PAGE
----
In 2011, Fouchier and Kawaoka alarmed the world by revealing they had separately modified the deadly avian H5N1 influenza virus so that it spread between ferrets. Advocates of such gain of function (GOF) studies say they can help public health experts better understand how viruses might spread and plan for pandemics. But by enabling the bird virus to more easily spread among mammals, the experiments also raised fears that the pathogen could jump to humans. And critics of the work worried that such a souped-up virus could spark a pandemic if it escaped from a lab or was intentionally released by a bioterrorist. After extensive discussion about whether the two studies should even be published (they ultimately were) and a voluntary moratorium by the two labs, the experiments resumed in 2013 under new U.S. oversight rules.
But concerns reignited after more papers and a series of accidents at federal biocontainment labs. In October 2014, U.S. officials announced an unprecedented “pause” on funding for 18 GOF studies involving influenza or the Middle East respiratory syndrome or severe acute respiratory syndrome viruses. (About half were later allowed to continue because the work didn’t fit the definition or was deemed essential to public health.) (source)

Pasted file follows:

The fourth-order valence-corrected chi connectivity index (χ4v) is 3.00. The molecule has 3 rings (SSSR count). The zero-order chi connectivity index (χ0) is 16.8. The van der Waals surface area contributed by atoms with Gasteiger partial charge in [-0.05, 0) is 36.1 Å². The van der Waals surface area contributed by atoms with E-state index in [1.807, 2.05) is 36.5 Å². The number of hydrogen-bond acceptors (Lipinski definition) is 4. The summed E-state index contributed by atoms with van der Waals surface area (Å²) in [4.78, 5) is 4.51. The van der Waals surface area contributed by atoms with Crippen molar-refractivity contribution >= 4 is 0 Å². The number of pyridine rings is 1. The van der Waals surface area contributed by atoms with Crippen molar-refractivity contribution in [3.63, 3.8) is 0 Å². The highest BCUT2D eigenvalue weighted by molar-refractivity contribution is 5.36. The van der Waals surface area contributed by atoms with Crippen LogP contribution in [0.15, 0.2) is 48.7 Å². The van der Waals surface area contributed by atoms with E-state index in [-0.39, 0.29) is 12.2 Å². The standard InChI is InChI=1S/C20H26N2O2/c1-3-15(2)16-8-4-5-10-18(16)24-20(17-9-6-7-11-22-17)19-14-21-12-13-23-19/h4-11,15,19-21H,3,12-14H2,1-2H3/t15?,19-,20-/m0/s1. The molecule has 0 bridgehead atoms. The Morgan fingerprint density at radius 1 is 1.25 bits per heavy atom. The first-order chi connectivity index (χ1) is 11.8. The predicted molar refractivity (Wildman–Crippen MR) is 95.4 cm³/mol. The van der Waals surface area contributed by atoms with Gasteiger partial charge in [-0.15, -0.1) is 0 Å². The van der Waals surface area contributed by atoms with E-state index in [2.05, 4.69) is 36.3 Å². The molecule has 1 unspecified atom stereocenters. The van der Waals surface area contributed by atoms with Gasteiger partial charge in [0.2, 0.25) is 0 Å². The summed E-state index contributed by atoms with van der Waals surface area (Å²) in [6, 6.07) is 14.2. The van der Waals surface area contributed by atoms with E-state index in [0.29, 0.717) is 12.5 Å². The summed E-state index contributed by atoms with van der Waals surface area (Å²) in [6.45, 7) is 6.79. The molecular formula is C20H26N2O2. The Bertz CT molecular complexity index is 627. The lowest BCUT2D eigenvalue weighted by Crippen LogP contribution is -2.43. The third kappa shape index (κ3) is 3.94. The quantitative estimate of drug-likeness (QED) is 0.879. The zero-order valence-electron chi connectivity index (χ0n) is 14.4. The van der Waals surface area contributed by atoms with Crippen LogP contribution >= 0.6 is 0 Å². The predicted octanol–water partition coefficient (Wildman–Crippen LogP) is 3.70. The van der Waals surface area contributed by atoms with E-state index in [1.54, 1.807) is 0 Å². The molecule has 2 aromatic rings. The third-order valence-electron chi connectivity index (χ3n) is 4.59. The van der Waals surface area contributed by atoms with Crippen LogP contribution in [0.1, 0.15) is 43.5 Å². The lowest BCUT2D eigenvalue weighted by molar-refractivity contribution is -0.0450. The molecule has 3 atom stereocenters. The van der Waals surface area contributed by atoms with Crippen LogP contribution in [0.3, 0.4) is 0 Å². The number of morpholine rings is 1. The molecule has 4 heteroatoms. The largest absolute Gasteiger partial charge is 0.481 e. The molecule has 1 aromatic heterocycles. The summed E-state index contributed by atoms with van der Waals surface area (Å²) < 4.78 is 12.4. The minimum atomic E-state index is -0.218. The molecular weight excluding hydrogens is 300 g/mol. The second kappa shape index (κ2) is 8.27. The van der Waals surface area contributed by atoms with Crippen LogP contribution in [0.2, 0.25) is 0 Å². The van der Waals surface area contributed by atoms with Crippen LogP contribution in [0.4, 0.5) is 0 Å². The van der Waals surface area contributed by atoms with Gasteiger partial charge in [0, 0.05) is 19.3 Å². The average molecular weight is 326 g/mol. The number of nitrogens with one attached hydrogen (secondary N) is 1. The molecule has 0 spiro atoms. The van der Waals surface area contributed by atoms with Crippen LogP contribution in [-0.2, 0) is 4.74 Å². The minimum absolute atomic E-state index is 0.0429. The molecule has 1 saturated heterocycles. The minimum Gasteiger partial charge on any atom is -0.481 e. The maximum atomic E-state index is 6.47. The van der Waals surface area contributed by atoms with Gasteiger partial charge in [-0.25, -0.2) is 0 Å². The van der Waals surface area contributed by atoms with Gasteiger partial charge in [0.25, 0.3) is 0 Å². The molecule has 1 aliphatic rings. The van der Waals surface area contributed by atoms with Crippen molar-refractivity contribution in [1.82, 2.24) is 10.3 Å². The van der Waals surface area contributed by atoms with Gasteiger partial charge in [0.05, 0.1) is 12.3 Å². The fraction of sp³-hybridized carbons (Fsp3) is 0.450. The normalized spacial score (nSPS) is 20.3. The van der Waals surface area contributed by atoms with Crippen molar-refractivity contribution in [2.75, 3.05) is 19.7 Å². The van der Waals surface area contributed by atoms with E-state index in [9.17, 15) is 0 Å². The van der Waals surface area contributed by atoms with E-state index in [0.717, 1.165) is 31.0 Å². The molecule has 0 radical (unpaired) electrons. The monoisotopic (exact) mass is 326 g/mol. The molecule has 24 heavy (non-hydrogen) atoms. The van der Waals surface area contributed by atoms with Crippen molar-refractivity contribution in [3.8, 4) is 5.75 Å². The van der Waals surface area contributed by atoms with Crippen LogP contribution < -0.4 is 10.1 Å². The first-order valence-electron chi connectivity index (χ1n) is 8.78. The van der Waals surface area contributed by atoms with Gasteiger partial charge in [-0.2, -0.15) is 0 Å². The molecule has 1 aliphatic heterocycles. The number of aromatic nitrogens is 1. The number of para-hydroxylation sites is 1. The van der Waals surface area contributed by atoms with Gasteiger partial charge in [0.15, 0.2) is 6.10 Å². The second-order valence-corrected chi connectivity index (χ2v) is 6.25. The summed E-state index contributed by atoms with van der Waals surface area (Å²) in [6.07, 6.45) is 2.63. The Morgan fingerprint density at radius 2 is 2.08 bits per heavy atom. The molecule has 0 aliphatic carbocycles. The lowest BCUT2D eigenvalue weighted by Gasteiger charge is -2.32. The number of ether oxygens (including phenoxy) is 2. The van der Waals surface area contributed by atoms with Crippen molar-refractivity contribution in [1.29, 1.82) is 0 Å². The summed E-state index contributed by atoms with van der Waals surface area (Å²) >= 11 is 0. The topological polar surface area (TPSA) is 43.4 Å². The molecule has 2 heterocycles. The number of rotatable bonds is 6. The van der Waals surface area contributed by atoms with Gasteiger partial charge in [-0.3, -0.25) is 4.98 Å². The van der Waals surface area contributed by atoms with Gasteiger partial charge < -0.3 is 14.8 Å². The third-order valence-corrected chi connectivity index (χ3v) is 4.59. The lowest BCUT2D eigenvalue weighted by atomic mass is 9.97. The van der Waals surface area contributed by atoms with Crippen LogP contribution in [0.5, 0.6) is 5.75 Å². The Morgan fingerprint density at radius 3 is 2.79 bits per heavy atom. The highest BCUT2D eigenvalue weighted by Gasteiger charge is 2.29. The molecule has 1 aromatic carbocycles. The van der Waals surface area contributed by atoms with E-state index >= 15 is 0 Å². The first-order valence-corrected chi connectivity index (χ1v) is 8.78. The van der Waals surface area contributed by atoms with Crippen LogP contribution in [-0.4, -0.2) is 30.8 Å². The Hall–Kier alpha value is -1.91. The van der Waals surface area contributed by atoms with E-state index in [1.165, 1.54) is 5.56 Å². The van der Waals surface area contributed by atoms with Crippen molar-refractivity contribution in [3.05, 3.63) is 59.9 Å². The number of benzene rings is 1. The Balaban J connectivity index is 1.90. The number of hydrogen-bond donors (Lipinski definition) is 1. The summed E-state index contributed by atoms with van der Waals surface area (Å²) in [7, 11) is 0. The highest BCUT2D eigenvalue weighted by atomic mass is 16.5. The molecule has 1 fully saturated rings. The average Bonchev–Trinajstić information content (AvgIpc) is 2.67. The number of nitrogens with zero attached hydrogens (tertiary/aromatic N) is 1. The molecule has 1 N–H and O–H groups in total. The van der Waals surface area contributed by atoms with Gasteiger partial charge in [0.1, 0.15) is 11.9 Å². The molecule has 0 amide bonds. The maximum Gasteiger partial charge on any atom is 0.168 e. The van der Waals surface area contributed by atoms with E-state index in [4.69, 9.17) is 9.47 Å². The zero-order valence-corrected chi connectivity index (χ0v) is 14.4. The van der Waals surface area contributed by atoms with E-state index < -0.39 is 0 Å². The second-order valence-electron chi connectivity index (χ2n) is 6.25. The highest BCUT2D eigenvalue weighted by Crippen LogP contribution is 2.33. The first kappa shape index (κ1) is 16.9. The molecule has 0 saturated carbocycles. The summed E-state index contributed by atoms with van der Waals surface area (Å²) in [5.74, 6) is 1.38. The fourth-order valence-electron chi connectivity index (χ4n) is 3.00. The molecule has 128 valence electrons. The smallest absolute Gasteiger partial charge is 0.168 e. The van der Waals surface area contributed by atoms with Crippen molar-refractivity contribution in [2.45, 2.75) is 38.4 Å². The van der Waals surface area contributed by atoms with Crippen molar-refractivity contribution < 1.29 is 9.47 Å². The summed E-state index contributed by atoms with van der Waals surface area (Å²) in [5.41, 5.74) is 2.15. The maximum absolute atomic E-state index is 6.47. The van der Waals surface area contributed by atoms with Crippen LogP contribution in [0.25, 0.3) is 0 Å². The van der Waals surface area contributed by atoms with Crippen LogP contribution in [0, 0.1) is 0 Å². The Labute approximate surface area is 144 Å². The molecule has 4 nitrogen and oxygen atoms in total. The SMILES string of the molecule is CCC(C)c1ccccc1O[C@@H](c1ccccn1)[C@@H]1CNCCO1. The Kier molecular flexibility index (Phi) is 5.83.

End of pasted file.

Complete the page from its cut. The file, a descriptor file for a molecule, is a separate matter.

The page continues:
In case you are wondering what “gain of function” studies are (as I was), here’s an explanation from a 2014 statement from the National Institutes of Health:
For purposes of the deliberative process and this funding pause, “GOF studies” refers to scientific research that increases the ability of any of these infectious agents to cause disease by enhancing its pathogenicity or by increasing its transmissibility among mammals by respiratory droplets. (source)
That statement, which was published on October 16, 2014, concluded with this:
Public involvement in this deliberative process is key, and the process is thus designed to be transparent, accessible, and open to input from all sources. Consultation with the NSABB, the first step in this process, will take place October 22, and I encourage you to follow these deliberations closely. (source)
That transparency didn’t happen, and some scientists are upset because the government’s review will not be made public.
The lack of openness is “indefensible”